The Tampa Bay Buccaneers have not had the best run of luck with running backs during the last decade-plus. Few have disappointed quite as much as Jeremy McNichols though.
He was a bust. But how? He was a fifth-round draft pick. How do guys drafted on day three become busts? When they don’t even make it past training camp in their rookie season.
One could argue he was a victim of the over hyping of the 2017 Bucs. Perhaps they’d have a point. Either way, the team has moved on as has McNichols I’m sure, and now there’s a new kind of running back in Tampa.
His name is Shaun Wilson. For those of you who haven’t met him, allow me to introduce you.
Wilson is 5’9 185 pounds and spent four years playing running back for the Duke Blue Devils.
Perhaps more interesting for fans of the Tampa Bay Buccaneers is the fact he has 67 kickoff returns with two touchdown returns and a yards per return average of 25.3 yards.
So, not only does he come in at an area of need for the team, but he fills a special teams area of need as well.
Now, we haven’t hit training camp yet, so there’s cause to curtail a little of the excitement we’d like to build right now. Still, he’s turning some heads, and Dirk Koetter touched on his performance after a recent mini-camp practice,
"“…Shaun Wilson has done a really nice job. He’s a smaller guy so durability will be the question. But he had a nice punt return today, really good hands, good route runner. He’s smart, he’s picked things up.”"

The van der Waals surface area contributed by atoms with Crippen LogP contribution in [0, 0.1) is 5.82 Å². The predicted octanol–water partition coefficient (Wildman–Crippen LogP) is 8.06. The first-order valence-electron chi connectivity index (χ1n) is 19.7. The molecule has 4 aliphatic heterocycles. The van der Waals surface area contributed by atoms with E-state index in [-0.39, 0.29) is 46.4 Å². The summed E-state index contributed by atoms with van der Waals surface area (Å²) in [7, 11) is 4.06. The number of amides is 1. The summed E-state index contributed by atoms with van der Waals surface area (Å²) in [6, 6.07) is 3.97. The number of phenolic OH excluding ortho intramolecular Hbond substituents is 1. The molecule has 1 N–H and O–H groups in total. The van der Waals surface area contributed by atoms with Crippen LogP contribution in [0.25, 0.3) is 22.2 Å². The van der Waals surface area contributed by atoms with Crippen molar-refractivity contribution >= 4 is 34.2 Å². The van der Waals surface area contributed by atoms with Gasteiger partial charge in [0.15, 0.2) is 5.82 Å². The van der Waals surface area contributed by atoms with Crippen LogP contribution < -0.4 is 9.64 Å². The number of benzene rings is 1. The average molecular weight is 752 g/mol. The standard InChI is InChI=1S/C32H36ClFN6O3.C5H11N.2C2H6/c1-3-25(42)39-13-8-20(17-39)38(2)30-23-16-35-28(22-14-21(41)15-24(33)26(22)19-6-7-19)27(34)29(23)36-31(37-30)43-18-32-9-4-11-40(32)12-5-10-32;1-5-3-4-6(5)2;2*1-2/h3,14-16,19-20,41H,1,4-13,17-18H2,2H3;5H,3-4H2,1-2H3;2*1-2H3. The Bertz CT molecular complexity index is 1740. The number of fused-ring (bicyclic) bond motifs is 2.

Speaking of punts. Wilson had six of those in his collegiate career with a .7 yards per return average. Not encouraging.
However, college stats don’t always signal NFL successes or failures.
Just like McNichols’ perceived strengths as a runner, pass catcher and overall player didn’t pan out. There are some big differences between the failed Boise State draftee and this Duke undrafted free-agent.
The first being just that. McNichols came in as the only running back drafted in a highly touted class which ended up being even better than most thought it would be. Wilson on the other hand was not among the names called in yet another highly touted class.
McNichols came in to the Bucs camp and almost immediately it seemed concerns turned to his mental ability and whether or not he could catch up to the speed of the game. Even special teams was an issue, and this is usually where late round and undrafted rookies make their money.
Wilson? Well, coach Koetter called him smart. Said he’s picking things up. Encouraging signs.
Don’t release Charles Sims just yet, but maybe keep your twitter feed, eyes and ears open to see more as Shaun Wilson strives to make the 2018 Tampa Bay Buccaneers squad.